Physiotherapy: targeted therapy brings huge results
Massage and exercises – that’s what most people think of when you say physiotherapy (also called physical therapy or physiatrics). However, physiotherapy has much more to offer than that. It involves designing a complete treatment plan around a medical prescription, creating an exercise regime and motivating the patient.
Where does the term physiotherapy come from?
The first part comes from the Greek phusis meaning ‘nature,’ while the second comes from the Greek therapeia, or ‘healing.’
How long has physiotherapy been around?
Physical therapy treatment methods are as old as medicine itself. There is evidence of this in ancient documents. As early as the fifth century BC, different types of massage were being mentioned in manuscripts. The main breakthrough for physiotherapy came at the end of the nineteenth century. This was when people discovered the positive effects of movement therapy on cardiac and circulatory disease. Today it’s hard to think of medicine without it. Tried and tested methods have been further developed and are as high-tech as in any field of modern medicine.
What is the aim of physiotherapy?
The main aim is for patients to regain through therapy their ability to cope with their life situation and to manage their everyday lives independently.
How can this be achieved?
Targeted treatments are used to restore or improve impaired physiological functions – for example if someone can no longer straighten their knee after a torn ligament – to alleviate pain, stimulate the metabolism and circulation, and to improve or maintain mobility, coordination, strength and stamina. Physiotherapists employ many different treatment methods, including mechanical stimulation such as massage, heat stimulation including hot and cold compresses or baths, water (hydrotherapy), and even electricity (electrotherapy).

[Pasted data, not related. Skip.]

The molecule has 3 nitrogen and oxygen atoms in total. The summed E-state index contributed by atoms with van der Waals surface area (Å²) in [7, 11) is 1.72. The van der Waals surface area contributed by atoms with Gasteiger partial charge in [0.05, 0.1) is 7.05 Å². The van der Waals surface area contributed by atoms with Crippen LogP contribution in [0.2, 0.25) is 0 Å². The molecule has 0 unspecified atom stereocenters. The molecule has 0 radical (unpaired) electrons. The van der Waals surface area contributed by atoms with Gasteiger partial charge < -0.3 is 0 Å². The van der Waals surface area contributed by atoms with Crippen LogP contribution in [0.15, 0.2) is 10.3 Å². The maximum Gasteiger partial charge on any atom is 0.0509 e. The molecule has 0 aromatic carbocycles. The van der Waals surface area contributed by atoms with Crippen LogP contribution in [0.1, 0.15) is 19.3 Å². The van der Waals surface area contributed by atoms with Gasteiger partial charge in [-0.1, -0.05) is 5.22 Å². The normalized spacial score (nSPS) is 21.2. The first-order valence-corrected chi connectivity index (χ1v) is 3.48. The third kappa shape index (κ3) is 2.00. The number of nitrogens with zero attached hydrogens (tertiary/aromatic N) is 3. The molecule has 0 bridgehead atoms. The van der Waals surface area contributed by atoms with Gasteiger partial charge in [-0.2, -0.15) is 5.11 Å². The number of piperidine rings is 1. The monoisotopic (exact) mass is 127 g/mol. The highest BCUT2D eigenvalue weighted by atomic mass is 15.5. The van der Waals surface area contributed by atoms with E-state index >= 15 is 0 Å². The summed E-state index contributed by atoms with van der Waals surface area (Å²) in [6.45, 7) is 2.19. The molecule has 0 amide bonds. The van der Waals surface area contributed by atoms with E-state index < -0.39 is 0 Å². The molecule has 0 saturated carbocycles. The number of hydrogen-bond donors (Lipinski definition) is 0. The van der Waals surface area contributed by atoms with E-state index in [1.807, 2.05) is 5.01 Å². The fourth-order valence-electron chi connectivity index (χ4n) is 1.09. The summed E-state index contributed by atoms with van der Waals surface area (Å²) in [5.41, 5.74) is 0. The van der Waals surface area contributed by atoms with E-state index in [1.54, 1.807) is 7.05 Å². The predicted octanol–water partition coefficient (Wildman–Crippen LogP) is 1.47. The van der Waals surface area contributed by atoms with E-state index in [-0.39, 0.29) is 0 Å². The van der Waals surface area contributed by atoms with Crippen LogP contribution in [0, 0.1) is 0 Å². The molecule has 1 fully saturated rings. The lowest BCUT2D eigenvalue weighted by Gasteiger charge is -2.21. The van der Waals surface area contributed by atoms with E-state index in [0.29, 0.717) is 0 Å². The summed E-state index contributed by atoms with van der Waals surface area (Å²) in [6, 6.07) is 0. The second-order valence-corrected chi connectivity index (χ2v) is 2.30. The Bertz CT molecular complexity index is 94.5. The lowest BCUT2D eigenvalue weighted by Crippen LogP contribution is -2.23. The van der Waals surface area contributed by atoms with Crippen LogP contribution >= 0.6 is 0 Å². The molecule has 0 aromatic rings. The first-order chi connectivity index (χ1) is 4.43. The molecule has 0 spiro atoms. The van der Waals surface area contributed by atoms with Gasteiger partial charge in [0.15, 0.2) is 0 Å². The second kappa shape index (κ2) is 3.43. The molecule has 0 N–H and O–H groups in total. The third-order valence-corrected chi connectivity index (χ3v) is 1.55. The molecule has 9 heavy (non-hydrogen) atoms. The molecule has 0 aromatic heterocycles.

When is physiotherapy prescribed?
Most commonly for diseases of the support and movement organs, for example after breakages, joint operations, for torn ligaments, pulled tendons and muscles, artificial joints, amputations, and diseases of the joints like rheumatism or arthritis. Experts also claim success with improving or alleviating diseases and injuries of the brain (such as stroke), and of the spine (including paraplegia).
What does a physiotherapist need to know?
The application of physiotherapeutic treatments requires in-depth knowledge of the body’s anatomical structures, plus knowledge of psychology and the use of a wide variety of treatment methods. During their practical and theoretical training, for example, physiotherapists learn all about the functions of the body’s movement apparatus and the central nervous system.
How do you train to be a physiotherapist?
The training is three years of intensive theory and practice. Qualification as a physiotherapist is regulated by law and the professional status is legally protected.